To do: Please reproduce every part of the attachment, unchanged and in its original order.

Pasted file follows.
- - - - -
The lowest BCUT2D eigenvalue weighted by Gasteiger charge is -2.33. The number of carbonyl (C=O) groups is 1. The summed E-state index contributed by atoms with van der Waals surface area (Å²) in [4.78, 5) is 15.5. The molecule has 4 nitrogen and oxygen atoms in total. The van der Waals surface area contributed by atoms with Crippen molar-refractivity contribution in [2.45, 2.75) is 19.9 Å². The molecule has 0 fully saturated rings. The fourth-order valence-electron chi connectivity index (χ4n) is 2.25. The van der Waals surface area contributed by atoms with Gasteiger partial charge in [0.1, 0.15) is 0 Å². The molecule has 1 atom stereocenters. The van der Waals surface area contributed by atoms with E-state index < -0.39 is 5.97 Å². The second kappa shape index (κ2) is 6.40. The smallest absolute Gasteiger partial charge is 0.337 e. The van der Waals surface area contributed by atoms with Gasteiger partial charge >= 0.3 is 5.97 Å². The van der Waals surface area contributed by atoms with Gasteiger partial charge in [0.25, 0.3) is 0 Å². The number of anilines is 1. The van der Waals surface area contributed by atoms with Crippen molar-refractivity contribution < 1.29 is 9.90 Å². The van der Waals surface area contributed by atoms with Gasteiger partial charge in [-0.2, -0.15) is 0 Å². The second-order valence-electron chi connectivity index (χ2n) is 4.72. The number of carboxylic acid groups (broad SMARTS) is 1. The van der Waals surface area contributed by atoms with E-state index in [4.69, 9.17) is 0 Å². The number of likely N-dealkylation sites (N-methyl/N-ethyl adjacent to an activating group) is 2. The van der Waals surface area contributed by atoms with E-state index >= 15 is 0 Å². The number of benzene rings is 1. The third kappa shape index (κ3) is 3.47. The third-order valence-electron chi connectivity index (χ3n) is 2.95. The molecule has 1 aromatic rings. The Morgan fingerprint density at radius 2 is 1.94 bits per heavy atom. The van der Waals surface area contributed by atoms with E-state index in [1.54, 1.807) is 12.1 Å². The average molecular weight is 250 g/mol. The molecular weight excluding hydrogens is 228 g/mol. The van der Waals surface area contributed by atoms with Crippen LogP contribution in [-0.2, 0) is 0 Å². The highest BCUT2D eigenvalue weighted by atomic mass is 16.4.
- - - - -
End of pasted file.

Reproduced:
The lowest BCUT2D eigenvalue weighted by Gasteiger charge is -2.33. The number of carbonyl (C=O) groups is 1. The summed E-state index contributed by atoms with van der Waals surface area (Å²) in [4.78, 5) is 15.5. The molecule has 4 nitrogen and oxygen atoms in total. The van der Waals surface area contributed by atoms with Crippen molar-refractivity contribution in [2.45, 2.75) is 19.9 Å². The molecule has 0 fully saturated rings. The fourth-order valence-electron chi connectivity index (χ4n) is 2.25. The van der Waals surface area contributed by atoms with Gasteiger partial charge in [0.1, 0.15) is 0 Å². The molecule has 1 atom stereocenters. The van der Waals surface area contributed by atoms with E-state index < -0.39 is 5.97 Å². The second kappa shape index (κ2) is 6.40. The smallest absolute Gasteiger partial charge is 0.337 e. The van der Waals surface area contributed by atoms with Gasteiger partial charge >= 0.3 is 5.97 Å². The van der Waals surface area contributed by atoms with Gasteiger partial charge in [0.25, 0.3) is 0 Å². The number of anilines is 1. The van der Waals surface area contributed by atoms with Crippen molar-refractivity contribution < 1.29 is 9.90 Å². The van der Waals surface area contributed by atoms with Gasteiger partial charge in [-0.2, -0.15) is 0 Å². The second-order valence-electron chi connectivity index (χ2n) is 4.72. The number of carboxylic acid groups (broad SMARTS) is 1. The van der Waals surface area contributed by atoms with E-state index in [4.69, 9.17) is 0 Å². The number of likely N-dealkylation sites (N-methyl/N-ethyl adjacent to an activating group) is 2. The van der Waals surface area contributed by atoms with E-state index >= 15 is 0 Å². The number of benzene rings is 1. The third kappa shape index (κ3) is 3.47. The third-order valence-electron chi connectivity index (χ3n) is 2.95. The molecule has 1 aromatic rings. The Morgan fingerprint density at radius 2 is 1.94 bits per heavy atom. The van der Waals surface area contributed by atoms with E-state index in [1.54, 1.807) is 12.1 Å². The average molecular weight is 250 g/mol. The molecular weight excluding hydrogens is 228 g/mol. The van der Waals surface area contributed by atoms with Crippen LogP contribution in [-0.2, 0) is 0 Å². The highest BCUT2D eigenvalue weighted by atomic mass is 16.4.